South Carolina Takes Step Towards Removing Confederate Flag With Senate Vote

Marks one in a chain of significant votes that has to happen to remove it.

A step has been taken toward removing the Confederate flag from the South Carolina state capitol grounds with the Senate voting in favor of its removal.

The flag isn't coming down quite yet, however, as the bill now has to go to the state's House of Representatives for more debate and approval, before it then is sent back to the Senate.

Many state representatives made their opinions about the flag known, with repeated references to the shooting in a Charleston church that left nine dead, which renewed calls for the flag's removal.

State Sen. Larry Martin said that race relations in South Carolina have improved since he was in fourth grade and schools were integrated.

"[The] flag is part of our history, not our future," he said, noting that it "does not represent all of the people of South Carolina."

Removing the flag would require a two-thirds majority in both chambers under the terms of the 2000 deal that moved a version of the flag from the top of the Statehouse dome to an area on the grounds that has a monument to Confederate soldiers, according to the Associated Press.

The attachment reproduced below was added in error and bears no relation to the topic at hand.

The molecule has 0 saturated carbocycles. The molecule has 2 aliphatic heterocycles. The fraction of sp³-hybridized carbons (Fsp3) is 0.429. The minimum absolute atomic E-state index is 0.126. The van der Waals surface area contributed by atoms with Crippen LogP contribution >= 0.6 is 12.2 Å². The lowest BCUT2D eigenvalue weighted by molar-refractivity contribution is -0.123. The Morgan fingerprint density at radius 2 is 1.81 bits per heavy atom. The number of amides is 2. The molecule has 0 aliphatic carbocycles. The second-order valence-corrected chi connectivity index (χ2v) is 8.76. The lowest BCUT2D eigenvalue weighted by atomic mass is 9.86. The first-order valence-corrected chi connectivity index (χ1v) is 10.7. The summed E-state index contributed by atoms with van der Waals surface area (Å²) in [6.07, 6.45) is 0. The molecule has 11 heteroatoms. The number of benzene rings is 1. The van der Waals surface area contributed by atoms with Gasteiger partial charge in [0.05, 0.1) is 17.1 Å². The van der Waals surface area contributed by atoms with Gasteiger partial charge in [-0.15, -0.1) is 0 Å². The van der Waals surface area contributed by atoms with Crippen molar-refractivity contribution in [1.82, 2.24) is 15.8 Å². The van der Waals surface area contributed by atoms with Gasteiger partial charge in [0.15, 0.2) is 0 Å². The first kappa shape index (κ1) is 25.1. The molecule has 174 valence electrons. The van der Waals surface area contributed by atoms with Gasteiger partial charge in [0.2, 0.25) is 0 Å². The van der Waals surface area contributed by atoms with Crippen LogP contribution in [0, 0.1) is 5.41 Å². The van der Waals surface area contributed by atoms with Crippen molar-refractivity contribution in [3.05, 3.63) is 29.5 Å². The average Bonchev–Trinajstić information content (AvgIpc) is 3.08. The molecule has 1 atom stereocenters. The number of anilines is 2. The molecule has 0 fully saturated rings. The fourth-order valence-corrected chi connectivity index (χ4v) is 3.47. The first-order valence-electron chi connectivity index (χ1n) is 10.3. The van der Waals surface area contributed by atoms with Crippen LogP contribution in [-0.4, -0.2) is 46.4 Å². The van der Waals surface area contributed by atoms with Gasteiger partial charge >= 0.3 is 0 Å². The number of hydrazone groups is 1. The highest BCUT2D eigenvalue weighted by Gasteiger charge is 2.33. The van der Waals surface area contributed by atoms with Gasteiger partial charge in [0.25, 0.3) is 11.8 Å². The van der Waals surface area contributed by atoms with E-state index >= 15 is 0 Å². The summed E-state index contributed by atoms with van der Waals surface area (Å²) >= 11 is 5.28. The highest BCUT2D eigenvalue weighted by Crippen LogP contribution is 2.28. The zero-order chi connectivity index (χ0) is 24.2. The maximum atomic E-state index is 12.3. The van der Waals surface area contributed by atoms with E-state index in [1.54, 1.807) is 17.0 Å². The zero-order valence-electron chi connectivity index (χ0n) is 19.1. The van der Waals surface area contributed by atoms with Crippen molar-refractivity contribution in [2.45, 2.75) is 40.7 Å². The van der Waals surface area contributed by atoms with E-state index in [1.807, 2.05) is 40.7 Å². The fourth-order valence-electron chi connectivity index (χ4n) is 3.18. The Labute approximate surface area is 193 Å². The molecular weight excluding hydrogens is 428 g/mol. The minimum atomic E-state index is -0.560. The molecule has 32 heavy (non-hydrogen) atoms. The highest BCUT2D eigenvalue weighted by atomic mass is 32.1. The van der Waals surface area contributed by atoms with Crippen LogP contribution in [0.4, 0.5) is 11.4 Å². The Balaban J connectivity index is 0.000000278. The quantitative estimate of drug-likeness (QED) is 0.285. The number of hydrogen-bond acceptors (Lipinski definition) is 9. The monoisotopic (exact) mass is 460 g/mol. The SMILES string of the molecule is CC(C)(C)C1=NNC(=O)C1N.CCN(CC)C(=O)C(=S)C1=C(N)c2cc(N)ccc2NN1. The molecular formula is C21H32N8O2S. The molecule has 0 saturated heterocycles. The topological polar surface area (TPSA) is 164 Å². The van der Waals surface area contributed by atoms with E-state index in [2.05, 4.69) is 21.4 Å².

The local paper, The Post and Courier, the South Carolina Press Association and the Associated Press surveyed lawmakers and found that the necessary two-thirds needed to vote to remove the flag have spoken out in favor of its removal.

South Carolina Gov. Nikki Haley has already publicly stated that she wants the flag removed, and while she has no legislative power to do so, her support for the removal has helped push the issue forward.

Supporters of both sides of the cause have been demonstrating at the capitol in Columbia in recent weeks, ever since the man who allegedly shot and killed nine people in a historic black church in Charleston was found to have pictures of himself with the Confederate flag.

On June 27, one woman took the matter into her own hands and scaled the flag pole and removed the flag, only to be arrested and have the flag put back up.

The woman, Bree Newsome, faces a $5,000 fine and up to three years in prison if convicted of defacing a monument but social media supporters have already raised more than $125,000 for her.